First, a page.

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Governor Sees New Companies, Capital as Key to Lower Insurance Rates

1/4/2013
By: Gray Rohrer
The Florida Current

Gov. Rick Scott is hoping to attract new property insurance companies to the state and contends that an influx of capital will spur competition and drive down premiums.

“My goal is to create an environment where we bring more insurance companies into the state. Historically, competition keeps prices down,” Scott told The Florida Current during an interview Friday.

Although lawmakers historically have turned to public sector planning solutions to bring stability to Florida’s property insurance market after large hurricanes send private companies scurrying from the state, Scott is counting on private market competition to reduce rates during a run of calm hurricane seasons.


Hurricane Andrew decimated companies in 1992, spurring regulatory measures such as the Cat Fund, a state-backed reinsurer, and eventually, Citizens Property Insurance Corp., a state-run company. The family of Poe companies went bankrupt after the 2004 and 2005 storm seasons. State Farm, formerly the largest property insurer in the state, threatened to quit Florida altogether but opted to stay after regulators agreed to raise rates in 2009. Since then, State Farm has largely stopped writing new homeowners policies throughout the state and has cancelled policies in riskier areas of the state such as South Florida.

Despite seven straight years without a hurricane hitting the state, the rate of new companies entering the Florida marketplace has dwindled. Regulators admitted an average of 1.45 new property and casualty companies per month from January 2009 to December 2010, but less than one per month since then. In 2012, just seven new property insurers were admitted to the state.

Smaller companies are still entering the Florida marketplace, but it has been Citizens that has taken on new customers in high-risk areas such as South Florida where large insurers like State Farm have scaled back underwriting activity. Citizens has taken over State Farm as the largest property insurer in the state, and had 1.34 million policies as of Nov. 30.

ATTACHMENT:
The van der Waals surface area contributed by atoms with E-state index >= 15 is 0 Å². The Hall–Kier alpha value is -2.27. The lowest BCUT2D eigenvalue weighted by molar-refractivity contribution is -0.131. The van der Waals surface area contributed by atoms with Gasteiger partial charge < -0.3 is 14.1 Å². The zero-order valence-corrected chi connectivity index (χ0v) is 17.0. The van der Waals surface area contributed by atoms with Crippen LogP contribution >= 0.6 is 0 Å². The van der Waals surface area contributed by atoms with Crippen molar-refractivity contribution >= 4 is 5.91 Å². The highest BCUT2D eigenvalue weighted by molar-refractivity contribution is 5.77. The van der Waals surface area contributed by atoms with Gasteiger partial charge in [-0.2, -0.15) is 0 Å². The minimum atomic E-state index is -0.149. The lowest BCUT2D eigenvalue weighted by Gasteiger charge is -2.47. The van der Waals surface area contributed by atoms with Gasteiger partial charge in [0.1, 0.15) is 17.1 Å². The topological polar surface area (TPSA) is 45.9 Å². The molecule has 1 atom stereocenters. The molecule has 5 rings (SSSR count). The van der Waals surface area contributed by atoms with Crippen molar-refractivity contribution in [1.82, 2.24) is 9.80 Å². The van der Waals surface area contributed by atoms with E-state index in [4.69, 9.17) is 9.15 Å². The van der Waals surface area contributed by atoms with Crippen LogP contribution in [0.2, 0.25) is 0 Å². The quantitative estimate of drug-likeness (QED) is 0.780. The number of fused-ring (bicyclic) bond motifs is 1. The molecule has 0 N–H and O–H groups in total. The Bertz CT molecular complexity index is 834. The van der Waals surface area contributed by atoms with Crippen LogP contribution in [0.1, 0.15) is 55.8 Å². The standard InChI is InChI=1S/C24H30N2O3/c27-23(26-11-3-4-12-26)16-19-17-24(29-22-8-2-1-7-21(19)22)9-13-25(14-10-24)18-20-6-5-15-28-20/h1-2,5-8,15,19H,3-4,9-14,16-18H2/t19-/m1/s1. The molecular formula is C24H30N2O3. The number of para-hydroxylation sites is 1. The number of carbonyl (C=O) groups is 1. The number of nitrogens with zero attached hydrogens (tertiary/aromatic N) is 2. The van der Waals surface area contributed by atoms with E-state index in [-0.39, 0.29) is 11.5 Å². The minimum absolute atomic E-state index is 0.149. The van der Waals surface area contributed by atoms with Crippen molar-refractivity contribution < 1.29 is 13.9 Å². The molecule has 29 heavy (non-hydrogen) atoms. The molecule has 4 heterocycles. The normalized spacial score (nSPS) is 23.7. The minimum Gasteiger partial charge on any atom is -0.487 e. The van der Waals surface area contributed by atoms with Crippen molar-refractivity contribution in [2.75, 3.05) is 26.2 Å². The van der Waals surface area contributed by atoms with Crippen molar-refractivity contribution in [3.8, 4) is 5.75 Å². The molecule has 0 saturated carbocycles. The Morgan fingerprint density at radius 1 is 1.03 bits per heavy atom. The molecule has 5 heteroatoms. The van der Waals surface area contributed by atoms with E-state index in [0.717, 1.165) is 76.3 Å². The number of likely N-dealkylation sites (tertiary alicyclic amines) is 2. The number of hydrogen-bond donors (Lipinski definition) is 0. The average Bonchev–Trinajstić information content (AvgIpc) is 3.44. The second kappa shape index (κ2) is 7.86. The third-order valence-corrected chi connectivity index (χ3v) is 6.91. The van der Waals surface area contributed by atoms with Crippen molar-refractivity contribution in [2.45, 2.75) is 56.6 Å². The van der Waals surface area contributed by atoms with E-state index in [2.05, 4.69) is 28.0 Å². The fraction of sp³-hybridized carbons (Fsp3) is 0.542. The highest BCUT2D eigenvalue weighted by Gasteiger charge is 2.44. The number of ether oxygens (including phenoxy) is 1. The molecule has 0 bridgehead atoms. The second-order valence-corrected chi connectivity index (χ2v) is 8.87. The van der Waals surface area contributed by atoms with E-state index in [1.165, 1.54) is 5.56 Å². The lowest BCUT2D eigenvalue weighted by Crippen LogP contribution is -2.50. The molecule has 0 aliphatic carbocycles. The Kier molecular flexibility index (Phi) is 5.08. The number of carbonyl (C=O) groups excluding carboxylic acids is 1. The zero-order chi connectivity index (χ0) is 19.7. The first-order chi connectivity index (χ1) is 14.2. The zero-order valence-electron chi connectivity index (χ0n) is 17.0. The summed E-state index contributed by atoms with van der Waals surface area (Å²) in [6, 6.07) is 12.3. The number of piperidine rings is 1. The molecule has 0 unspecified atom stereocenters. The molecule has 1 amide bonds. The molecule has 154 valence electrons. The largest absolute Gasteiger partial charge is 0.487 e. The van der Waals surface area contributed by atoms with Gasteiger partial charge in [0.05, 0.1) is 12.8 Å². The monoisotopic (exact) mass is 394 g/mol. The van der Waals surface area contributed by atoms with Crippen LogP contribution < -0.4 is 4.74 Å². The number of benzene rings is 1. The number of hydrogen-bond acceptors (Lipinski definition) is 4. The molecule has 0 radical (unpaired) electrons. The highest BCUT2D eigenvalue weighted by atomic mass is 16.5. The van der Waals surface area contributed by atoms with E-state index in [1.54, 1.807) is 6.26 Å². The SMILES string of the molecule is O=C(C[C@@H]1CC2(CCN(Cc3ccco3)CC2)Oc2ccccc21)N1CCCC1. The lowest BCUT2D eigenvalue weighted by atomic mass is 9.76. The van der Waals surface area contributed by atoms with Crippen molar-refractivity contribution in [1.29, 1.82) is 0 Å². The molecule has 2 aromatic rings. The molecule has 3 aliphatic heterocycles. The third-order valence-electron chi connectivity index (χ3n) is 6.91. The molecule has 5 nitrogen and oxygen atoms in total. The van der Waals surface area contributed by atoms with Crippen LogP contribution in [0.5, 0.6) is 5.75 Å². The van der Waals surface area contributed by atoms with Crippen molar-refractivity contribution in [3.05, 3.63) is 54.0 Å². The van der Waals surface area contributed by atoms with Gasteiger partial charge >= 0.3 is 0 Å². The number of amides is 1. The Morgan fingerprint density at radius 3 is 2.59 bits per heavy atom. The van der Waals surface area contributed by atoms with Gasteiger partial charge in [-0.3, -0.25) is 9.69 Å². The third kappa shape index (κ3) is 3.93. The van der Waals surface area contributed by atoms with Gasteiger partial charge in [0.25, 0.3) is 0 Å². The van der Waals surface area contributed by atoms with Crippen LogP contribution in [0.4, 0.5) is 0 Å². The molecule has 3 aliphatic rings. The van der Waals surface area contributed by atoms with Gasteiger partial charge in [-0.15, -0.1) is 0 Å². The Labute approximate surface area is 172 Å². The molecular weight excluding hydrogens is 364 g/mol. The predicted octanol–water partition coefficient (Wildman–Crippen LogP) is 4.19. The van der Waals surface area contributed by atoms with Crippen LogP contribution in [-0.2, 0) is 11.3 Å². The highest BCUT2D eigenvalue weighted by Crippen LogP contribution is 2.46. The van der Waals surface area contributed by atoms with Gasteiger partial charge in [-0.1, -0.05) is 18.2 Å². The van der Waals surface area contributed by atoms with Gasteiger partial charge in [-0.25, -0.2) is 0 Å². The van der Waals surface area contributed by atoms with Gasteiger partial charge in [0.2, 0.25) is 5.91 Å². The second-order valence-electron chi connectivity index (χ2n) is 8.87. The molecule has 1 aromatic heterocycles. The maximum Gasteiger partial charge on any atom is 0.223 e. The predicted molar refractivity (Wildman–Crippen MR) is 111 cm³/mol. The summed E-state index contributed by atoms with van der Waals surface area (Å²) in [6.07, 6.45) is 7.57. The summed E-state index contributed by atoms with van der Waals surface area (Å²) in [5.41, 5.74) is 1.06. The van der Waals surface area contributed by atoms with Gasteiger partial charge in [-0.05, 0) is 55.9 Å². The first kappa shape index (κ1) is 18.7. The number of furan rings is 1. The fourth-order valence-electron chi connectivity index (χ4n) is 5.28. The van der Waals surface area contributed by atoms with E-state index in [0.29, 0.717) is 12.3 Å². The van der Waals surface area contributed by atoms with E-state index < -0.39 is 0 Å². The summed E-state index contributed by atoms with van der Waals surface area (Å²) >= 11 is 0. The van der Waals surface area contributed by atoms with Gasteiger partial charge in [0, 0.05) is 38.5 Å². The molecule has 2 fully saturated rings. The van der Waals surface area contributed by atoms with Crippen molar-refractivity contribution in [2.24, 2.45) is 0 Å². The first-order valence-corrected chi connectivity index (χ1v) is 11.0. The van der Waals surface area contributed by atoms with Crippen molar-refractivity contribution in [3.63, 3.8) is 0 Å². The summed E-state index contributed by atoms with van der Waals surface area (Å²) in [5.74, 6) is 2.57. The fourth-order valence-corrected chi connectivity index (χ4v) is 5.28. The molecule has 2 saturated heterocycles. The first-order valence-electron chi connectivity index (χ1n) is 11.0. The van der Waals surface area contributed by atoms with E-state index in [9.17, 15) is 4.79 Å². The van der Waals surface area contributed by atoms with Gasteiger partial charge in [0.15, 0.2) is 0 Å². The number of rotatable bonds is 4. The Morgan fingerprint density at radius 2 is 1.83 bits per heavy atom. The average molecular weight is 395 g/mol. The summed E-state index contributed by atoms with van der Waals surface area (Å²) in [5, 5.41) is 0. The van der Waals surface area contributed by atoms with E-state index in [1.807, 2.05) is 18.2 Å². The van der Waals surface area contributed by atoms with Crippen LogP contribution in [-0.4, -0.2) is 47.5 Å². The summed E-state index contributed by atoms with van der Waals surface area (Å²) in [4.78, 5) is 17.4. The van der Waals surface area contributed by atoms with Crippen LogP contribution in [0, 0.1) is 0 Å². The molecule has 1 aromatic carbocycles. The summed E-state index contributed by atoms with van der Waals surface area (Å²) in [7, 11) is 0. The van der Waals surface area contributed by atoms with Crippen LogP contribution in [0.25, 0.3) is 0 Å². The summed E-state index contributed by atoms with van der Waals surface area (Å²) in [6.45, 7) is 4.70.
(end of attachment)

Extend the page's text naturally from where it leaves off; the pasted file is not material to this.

Scott and other lawmakers worry about the potential for assessments on Citizens and non-Citizens customers should a cataclysmic storm hit the state. Though Citizens has the ability to pay claims from another Hurricane Andrew, the costliest storm to ever hit the state, state officials still worry about the possibility that a string of mild hurricanes -- like the series of hurricanes that hit during the 2004 and 2005 seasons –- would wipe out Citizens’ ability to pay claims and spur assessments.

Because large insurers don’t appear keen on taking on large amounts of risk in the state any time soon (State Farm officials told regulators in July they aren’t planning on writing new policies in Florida), Citizens has tried push existing customers into smaller companies.

Citizens’ attempts to push out policyholders -- reducing coverage without reducing premiums and rigorous wind mitigation credit reinspections -- have been highly unpopular with customers and some lawmakers.

Another Citizens plan to loan surplus money to companies that take over their policies drew heated criticism. Citizens board members have abandoned plans to implement the program this year, but hope to bring it back after lawmakers have had a chance to review the program during the legislative session.

Other proposals to raise the cap on annual rate increases for Citizens and to allow out-of-state, unregulated companies to take over Citizens policies have been rebuffed in the Legislature over fears insurance rates would rise.

Still, Scott wants policies aimed at attracting new capital to the state, even though most of the proposals designed to do that would increase Citizens premiums.

“So that’s one of the things I want to focus on is let’s do the things that recruit more companies to come into the state, because I believe that by doing that you’ll have the opportunity to buy the policy that you want, not the one that somebody mandates,” Scott said.